Whether we want to believe it or not, owning a dog, or simply being around man's best friend, has a number of health benefits. See if you can separate fact from fiction.
A program in one Albuquerque, N.M., school found that dogs improved the reading skills of some special education students.
Studies showed that children had better attitudes toward other animals if those children had pets at home.
After spending about 30 minutes with a dog, children, and adults for that matter, begin to feel less anxious. That’s because the level of cortisol -- a hormone related to stress in humans -- decreases. In addition, being with a dog increases the body’s production of serotonin, a neurotransmitter associated with good emotional health.
Researchers say that all pet owners have lower levels of cholesterol and triglycerides compared to people who don't own a pet.
One study suggests that dog owners had a better survival rate one year after a heart attack as opposed to cardiac victims who didn’t own a dog.
Many people claim that dogs help autistic children communicate better and concentrate longer. Studies are now underway to see whether dogs can impact the behavior of autistic children.
Researchers say when children grow up in a home with a dog or cat they are less likely to develop allergies. That’s because the allergens carried by these furry animals bolster the child’s immune system. The same holds true for growing up with farm animals.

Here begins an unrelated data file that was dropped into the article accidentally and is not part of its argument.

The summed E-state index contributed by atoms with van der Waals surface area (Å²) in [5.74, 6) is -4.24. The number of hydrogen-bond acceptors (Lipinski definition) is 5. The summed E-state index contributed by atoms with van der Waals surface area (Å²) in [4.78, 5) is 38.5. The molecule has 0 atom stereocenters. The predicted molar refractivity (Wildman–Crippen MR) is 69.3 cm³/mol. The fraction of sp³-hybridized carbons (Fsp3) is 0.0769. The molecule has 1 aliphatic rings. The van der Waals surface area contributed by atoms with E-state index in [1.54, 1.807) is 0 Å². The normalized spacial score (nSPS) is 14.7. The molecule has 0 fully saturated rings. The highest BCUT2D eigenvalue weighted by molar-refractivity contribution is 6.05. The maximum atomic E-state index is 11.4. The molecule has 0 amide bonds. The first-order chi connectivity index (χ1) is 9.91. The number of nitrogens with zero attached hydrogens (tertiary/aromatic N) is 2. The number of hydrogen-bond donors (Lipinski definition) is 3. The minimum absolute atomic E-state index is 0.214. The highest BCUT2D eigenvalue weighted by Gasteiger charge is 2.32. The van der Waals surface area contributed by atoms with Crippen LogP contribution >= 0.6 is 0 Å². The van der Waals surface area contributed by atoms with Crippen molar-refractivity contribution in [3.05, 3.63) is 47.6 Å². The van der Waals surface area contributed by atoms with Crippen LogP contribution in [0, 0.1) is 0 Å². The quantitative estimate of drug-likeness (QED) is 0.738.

About one in three dogs has this ability. The dogs can alert a parent when a drop in their child’s glucose level is about to happen. Once the dog sounds the alert, the child has enough time to eat a snack to bolster the glucose level.
This is so not true. Kids with ADHD are encouraged to own a dog because the child not only learns responsibility, but also can release pent up energy playing and walking the dog.
Seizure dogs are trained to bark and alert parents when an epileptic child is having a seizure.
One study shows that children with dogs spend an average of 325 minutes doing physical activity per day. That’s 11 minutes more than those without dogs. Another study says teens with dogs are more active than teens without a dog.
First-grader Marc Oliviere did not make a peep in school or at home. Doctors diagnosed his condition as “selective mutism.” Then one day a therapy dog named “Boo” visited the class and Marc could not wait to tell his parents what he saw in school.
Certain studies conclude that children with dogs cope better with death than children who do not have pets.
Although it's no substitute for weight loss and exercise, studies showed that children and adults can lower their blood pressure by petting a dog.
Many therapists encourage their patients to interact with animals. Taking care of a pet allows a depressed person to feel better about the way they spend their time.
A dog is a conversation piece that barks. Pet owners have a tendency to meet and talk to other pet owners.
A study published in the journal Psychoneuroendocrinology found that dogs help autistic children develop social skills.
One study from Loyola University found that surgery patients who interacted with pets, including dogs, needed less pain medication than those who did not interact with the animals.
Researchers say children ages 5 to 7 who have a pet attend school three weeks more per year on average than those who don’t have pets.
Researchers at the State University of New York at Buffalo found that when faced with a stressful situation, people felt better when their pets were with them as opposed to when a spouse, family member or close friend was nearby.